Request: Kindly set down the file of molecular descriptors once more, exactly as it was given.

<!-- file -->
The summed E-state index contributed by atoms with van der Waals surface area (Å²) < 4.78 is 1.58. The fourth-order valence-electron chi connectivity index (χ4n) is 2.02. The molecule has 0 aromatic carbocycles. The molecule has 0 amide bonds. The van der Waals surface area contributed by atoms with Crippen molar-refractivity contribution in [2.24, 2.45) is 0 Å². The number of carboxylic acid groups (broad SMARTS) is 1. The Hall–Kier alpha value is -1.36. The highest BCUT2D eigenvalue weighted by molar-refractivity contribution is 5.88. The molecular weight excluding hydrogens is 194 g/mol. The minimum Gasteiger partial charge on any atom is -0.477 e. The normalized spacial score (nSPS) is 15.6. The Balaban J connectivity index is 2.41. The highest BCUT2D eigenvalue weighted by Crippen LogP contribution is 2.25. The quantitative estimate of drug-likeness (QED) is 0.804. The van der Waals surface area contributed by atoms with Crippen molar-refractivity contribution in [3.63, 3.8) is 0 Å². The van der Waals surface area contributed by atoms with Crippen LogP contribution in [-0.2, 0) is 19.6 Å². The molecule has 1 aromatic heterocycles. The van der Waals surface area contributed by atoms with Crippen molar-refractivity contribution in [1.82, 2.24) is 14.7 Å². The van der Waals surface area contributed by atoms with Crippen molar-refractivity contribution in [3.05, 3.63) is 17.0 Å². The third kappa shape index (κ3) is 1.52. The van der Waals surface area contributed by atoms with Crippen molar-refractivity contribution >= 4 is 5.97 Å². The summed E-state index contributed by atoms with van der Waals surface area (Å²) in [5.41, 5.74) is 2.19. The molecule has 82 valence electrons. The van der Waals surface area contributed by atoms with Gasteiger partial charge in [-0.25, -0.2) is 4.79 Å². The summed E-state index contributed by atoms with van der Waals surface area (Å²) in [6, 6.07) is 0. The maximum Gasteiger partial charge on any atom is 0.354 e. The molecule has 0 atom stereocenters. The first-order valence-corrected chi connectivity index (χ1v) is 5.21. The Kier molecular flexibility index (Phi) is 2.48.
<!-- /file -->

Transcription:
The summed E-state index contributed by atoms with van der Waals surface area (Å²) < 4.78 is 1.58. The fourth-order valence-electron chi connectivity index (χ4n) is 2.02. The molecule has 0 aromatic carbocycles. The molecule has 0 amide bonds. The van der Waals surface area contributed by atoms with Crippen molar-refractivity contribution in [2.24, 2.45) is 0 Å². The number of carboxylic acid groups (broad SMARTS) is 1. The Hall–Kier alpha value is -1.36. The highest BCUT2D eigenvalue weighted by molar-refractivity contribution is 5.88. The molecular weight excluding hydrogens is 194 g/mol. The minimum Gasteiger partial charge on any atom is -0.477 e. The normalized spacial score (nSPS) is 15.6. The Balaban J connectivity index is 2.41. The highest BCUT2D eigenvalue weighted by Crippen LogP contribution is 2.25. The quantitative estimate of drug-likeness (QED) is 0.804. The van der Waals surface area contributed by atoms with Crippen molar-refractivity contribution in [3.63, 3.8) is 0 Å². The van der Waals surface area contributed by atoms with Crippen LogP contribution in [-0.2, 0) is 19.6 Å². The molecule has 1 aromatic heterocycles. The van der Waals surface area contributed by atoms with Crippen molar-refractivity contribution in [1.82, 2.24) is 14.7 Å². The van der Waals surface area contributed by atoms with Crippen molar-refractivity contribution in [3.05, 3.63) is 17.0 Å². The third kappa shape index (κ3) is 1.52. The van der Waals surface area contributed by atoms with Crippen molar-refractivity contribution >= 4 is 5.97 Å². The summed E-state index contributed by atoms with van der Waals surface area (Å²) in [5.41, 5.74) is 2.19. The molecule has 82 valence electrons. The van der Waals surface area contributed by atoms with Gasteiger partial charge in [-0.25, -0.2) is 4.79 Å². The summed E-state index contributed by atoms with van der Waals surface area (Å²) in [6, 6.07) is 0. The maximum Gasteiger partial charge on any atom is 0.354 e. The molecule has 0 atom stereocenters. The first-order valence-corrected chi connectivity index (χ1v) is 5.21. The Kier molecular flexibility index (Phi) is 2.48.